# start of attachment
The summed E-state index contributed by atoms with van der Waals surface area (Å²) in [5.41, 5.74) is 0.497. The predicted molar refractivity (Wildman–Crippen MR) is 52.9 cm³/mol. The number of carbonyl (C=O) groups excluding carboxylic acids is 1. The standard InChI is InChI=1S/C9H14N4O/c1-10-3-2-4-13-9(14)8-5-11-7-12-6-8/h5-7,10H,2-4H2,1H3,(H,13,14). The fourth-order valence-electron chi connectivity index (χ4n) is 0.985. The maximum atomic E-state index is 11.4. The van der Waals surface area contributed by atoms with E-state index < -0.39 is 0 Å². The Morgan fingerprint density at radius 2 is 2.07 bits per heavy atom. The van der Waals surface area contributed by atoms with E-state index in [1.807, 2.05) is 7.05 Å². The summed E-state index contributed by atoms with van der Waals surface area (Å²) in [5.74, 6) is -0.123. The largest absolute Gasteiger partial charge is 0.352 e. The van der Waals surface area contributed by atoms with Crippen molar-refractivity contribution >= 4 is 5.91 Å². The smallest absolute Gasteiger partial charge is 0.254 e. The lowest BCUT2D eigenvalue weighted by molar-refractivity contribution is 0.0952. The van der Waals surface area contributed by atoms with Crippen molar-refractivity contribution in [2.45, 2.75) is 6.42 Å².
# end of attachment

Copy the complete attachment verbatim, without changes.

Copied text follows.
The summed E-state index contributed by atoms with van der Waals surface area (Å²) in [5.41, 5.74) is 0.497. The predicted molar refractivity (Wildman–Crippen MR) is 52.9 cm³/mol. The number of carbonyl (C=O) groups excluding carboxylic acids is 1. The standard InChI is InChI=1S/C9H14N4O/c1-10-3-2-4-13-9(14)8-5-11-7-12-6-8/h5-7,10H,2-4H2,1H3,(H,13,14). The fourth-order valence-electron chi connectivity index (χ4n) is 0.985. The maximum atomic E-state index is 11.4. The van der Waals surface area contributed by atoms with E-state index < -0.39 is 0 Å². The Morgan fingerprint density at radius 2 is 2.07 bits per heavy atom. The van der Waals surface area contributed by atoms with E-state index in [1.807, 2.05) is 7.05 Å². The summed E-state index contributed by atoms with van der Waals surface area (Å²) in [5.74, 6) is -0.123. The largest absolute Gasteiger partial charge is 0.352 e. The van der Waals surface area contributed by atoms with Crippen molar-refractivity contribution >= 4 is 5.91 Å². The smallest absolute Gasteiger partial charge is 0.254 e. The lowest BCUT2D eigenvalue weighted by molar-refractivity contribution is 0.0952. The van der Waals surface area contributed by atoms with Crippen molar-refractivity contribution in [2.45, 2.75) is 6.42 Å².